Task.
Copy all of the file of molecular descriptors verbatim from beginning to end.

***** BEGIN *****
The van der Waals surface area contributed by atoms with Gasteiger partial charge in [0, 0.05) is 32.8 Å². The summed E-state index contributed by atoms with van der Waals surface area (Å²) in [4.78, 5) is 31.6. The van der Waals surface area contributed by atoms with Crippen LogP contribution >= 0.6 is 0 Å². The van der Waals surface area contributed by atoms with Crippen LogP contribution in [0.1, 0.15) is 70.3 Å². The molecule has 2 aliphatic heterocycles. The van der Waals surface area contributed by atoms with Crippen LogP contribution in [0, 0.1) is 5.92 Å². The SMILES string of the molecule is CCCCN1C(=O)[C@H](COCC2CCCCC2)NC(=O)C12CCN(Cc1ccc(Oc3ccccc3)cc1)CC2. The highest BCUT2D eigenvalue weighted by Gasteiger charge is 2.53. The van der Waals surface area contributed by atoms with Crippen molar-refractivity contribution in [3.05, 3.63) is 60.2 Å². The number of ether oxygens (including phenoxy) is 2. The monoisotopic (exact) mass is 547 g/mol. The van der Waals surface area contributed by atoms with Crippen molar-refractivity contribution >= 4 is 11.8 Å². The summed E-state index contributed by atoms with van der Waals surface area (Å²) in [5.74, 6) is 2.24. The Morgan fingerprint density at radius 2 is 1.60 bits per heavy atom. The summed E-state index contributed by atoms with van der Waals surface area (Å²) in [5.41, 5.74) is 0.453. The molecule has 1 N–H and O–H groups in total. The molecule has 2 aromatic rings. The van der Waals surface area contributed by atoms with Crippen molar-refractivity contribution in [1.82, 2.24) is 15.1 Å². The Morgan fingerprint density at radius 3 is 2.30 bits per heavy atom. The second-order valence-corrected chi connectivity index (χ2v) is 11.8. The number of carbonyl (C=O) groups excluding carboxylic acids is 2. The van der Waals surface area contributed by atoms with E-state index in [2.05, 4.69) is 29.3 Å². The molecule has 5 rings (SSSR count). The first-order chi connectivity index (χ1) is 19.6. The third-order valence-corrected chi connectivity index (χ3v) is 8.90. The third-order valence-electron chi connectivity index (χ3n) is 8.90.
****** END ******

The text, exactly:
The van der Waals surface area contributed by atoms with Gasteiger partial charge in [0, 0.05) is 32.8 Å². The summed E-state index contributed by atoms with van der Waals surface area (Å²) in [4.78, 5) is 31.6. The van der Waals surface area contributed by atoms with Crippen LogP contribution >= 0.6 is 0 Å². The van der Waals surface area contributed by atoms with Crippen LogP contribution in [0.1, 0.15) is 70.3 Å². The molecule has 2 aliphatic heterocycles. The van der Waals surface area contributed by atoms with Crippen LogP contribution in [0, 0.1) is 5.92 Å². The SMILES string of the molecule is CCCCN1C(=O)[C@H](COCC2CCCCC2)NC(=O)C12CCN(Cc1ccc(Oc3ccccc3)cc1)CC2. The highest BCUT2D eigenvalue weighted by Gasteiger charge is 2.53. The van der Waals surface area contributed by atoms with Crippen molar-refractivity contribution in [3.05, 3.63) is 60.2 Å². The number of ether oxygens (including phenoxy) is 2. The monoisotopic (exact) mass is 547 g/mol. The van der Waals surface area contributed by atoms with Crippen molar-refractivity contribution >= 4 is 11.8 Å². The summed E-state index contributed by atoms with van der Waals surface area (Å²) in [5.74, 6) is 2.24. The Morgan fingerprint density at radius 2 is 1.60 bits per heavy atom. The summed E-state index contributed by atoms with van der Waals surface area (Å²) in [5.41, 5.74) is 0.453. The molecule has 1 N–H and O–H groups in total. The molecule has 2 aromatic rings. The van der Waals surface area contributed by atoms with Crippen molar-refractivity contribution in [1.82, 2.24) is 15.1 Å². The Morgan fingerprint density at radius 3 is 2.30 bits per heavy atom. The second-order valence-corrected chi connectivity index (χ2v) is 11.8. The number of carbonyl (C=O) groups excluding carboxylic acids is 2. The van der Waals surface area contributed by atoms with E-state index in [2.05, 4.69) is 29.3 Å². The molecule has 5 rings (SSSR count). The first-order chi connectivity index (χ1) is 19.6. The third-order valence-corrected chi connectivity index (χ3v) is 8.90. The third-order valence-electron chi connectivity index (χ3n) is 8.90.